In addition, most SBA lending for small businesses, according to statistics, goes to businesses with 2 or more years in operation. This means that a large portion of the minority-owned businesses with SBA funding are relatively new ventures.
10. The SBA Had Over $1 Billion in Charge-Offs in 2019
The SBA doesn’t lend money directly to small businesses. Instead, loans are issued by lenders and the SBA guarantees a portion of the loans.
After a borrower has defaulted on an SBA loan, they have a period to bring the loan current. However, some of these loans go bad and, when they do, the SBA writes (charges) them off. That process takes the loans off the SBA’s balance sheet once they’re considered worthless.
In total, SBA charge-offs totaled more than $1 billion in 2019. This was up from $808 million in 2018, but is still sharply lower than total charge-offs for 2011, 2012 and 2013 ($2.37 billion, $2.32 billion and $2.05 billion, respectively).
Small Business Revenue Statistics
11. More Than 1 Out of 3 Small Businesses Achieve $150,000 or More in Revenue
A 2018 survey of small business owners by BusinessKnowHow.com found encouraging small business revenue statistics. The site has run the survey for statistics on small business for 5 years since 2007. It found, in 2018, full-time small businesses earned:
- $150,000 to $199,999: 3%
- $200,000 to $499,999: 19%
- $500,000 to $1 million: 4%
- More than $1 million: 9%
12. Incorporated Business Owners Make 2 Times More Than Unincorporated Proprietors
When you set up a small business, it’s a good idea to incorporate your business — as a limited liability company (LLC), limited liability partnership (LLP), S corporation or C corporation, for example. This helps you protect yourself against liability arising from business operations, and can also help you start building business credit.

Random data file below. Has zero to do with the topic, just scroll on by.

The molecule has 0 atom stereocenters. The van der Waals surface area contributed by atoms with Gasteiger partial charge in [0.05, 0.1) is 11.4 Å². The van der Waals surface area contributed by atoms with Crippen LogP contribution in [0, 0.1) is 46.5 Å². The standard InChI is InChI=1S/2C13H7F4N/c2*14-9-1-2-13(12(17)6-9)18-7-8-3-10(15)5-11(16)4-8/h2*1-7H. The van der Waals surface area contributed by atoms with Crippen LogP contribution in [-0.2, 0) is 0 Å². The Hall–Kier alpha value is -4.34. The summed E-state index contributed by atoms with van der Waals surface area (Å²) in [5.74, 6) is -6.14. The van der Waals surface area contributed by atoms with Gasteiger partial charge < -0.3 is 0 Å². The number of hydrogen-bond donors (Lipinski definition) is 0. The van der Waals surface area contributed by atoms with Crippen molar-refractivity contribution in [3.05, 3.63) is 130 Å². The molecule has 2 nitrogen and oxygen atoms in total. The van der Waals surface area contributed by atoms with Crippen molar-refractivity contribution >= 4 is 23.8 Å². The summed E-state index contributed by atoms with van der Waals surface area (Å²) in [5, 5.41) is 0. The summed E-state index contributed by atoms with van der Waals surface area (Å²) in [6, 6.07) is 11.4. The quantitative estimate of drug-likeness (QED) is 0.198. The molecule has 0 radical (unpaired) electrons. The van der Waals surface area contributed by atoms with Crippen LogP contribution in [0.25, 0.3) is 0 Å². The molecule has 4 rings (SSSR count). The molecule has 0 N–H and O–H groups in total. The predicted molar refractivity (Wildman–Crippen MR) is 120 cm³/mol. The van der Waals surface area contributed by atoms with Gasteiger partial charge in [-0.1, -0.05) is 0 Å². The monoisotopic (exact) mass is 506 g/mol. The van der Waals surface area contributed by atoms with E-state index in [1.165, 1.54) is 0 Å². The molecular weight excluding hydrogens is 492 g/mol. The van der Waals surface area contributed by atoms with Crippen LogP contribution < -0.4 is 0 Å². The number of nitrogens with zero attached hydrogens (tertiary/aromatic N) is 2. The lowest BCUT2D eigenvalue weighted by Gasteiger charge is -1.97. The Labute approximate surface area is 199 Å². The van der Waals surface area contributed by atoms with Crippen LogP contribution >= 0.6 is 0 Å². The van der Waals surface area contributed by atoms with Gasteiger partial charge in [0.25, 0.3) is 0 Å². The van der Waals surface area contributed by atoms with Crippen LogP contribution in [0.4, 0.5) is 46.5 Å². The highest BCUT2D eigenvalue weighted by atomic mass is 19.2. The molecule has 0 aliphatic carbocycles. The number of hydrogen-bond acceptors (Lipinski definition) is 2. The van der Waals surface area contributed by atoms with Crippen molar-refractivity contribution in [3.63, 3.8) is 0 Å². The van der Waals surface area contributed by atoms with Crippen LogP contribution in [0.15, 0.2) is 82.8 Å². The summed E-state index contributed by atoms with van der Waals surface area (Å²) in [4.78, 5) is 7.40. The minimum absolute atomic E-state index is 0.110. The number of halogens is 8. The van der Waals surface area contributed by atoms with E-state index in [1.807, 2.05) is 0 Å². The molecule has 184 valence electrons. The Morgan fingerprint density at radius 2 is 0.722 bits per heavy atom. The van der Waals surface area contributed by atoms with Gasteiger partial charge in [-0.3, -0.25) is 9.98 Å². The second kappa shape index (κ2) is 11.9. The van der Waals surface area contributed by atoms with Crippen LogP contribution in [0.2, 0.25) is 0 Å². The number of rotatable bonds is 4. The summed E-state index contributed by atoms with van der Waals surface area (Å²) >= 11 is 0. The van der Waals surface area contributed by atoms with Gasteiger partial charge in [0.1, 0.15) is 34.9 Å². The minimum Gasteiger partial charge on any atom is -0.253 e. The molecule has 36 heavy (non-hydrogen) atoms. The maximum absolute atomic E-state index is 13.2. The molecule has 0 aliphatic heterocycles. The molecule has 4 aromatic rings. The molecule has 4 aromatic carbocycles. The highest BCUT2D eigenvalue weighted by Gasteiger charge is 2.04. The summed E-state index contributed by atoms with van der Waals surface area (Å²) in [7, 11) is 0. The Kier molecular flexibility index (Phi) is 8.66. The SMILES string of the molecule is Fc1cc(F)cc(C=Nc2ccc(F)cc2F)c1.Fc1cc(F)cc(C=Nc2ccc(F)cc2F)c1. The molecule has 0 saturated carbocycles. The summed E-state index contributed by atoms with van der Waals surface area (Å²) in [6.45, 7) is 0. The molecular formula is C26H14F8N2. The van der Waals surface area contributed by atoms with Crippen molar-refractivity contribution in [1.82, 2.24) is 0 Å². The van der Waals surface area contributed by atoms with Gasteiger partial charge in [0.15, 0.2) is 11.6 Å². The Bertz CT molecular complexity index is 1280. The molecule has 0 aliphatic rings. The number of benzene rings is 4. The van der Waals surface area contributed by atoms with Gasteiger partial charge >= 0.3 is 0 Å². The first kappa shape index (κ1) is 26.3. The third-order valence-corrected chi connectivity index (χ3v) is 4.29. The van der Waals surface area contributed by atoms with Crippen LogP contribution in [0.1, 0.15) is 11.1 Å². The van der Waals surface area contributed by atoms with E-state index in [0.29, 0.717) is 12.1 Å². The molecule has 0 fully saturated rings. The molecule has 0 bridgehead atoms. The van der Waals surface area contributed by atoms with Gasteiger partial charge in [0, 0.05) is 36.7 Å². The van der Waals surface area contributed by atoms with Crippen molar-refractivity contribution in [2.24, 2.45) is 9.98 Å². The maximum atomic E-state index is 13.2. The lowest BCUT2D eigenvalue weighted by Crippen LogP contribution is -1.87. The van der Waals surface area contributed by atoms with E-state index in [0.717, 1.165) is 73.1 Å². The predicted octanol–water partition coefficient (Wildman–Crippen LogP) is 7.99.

While not all business owners incorporate their businesses, statistics from the SBA show that those who do incorporate tend to bring in significantly more business revenue than their unincorporated counterparts.
Median income of incorporated small business owners: $49,804
Median income of unincorporated proprietors: $22,424
Minority-Owned Business Statistics
13. 8.7 Million Americans Are Employed by Minority-Owned Small Businesses
Nearly half of Americans are employed by a small business. Of those 59.9 million employees, 8.7 million are employed at a minority-owned business.
14. Immigrants Make Up 18% of U.S. Small Business Owners
According to the U.S. Census, immigrants make up about 13% of the U.S. population. This stands in contrast to the portion of small business owners who are immigrants, which stands at 18%.
These statistics would seem to indicate that immigrants are entrepreneurially-minded. For many, the U.S. really is the land of opportunity.
15. 30% of All U.S. Businesses Are Minority-owned
Throughout the U.S., there are about 8 million minority-owned businesses, according to the SBA. These businesses may not be wholly minority-owned but are owned at least 51% by minorities.
This is a number that has been on the rise, partly because of support from SBA-guaranteed loans.
The Future of Statistics for Businesses Looks Bright
The small business growth statistics we’ve reviewed paint an encouraging picture for current and aspiring small business owners. Small businesses are seeing success and growth, small business owners have small business lending options that work for their unique needs and both small business employees and owners are optimistic about what’s to come.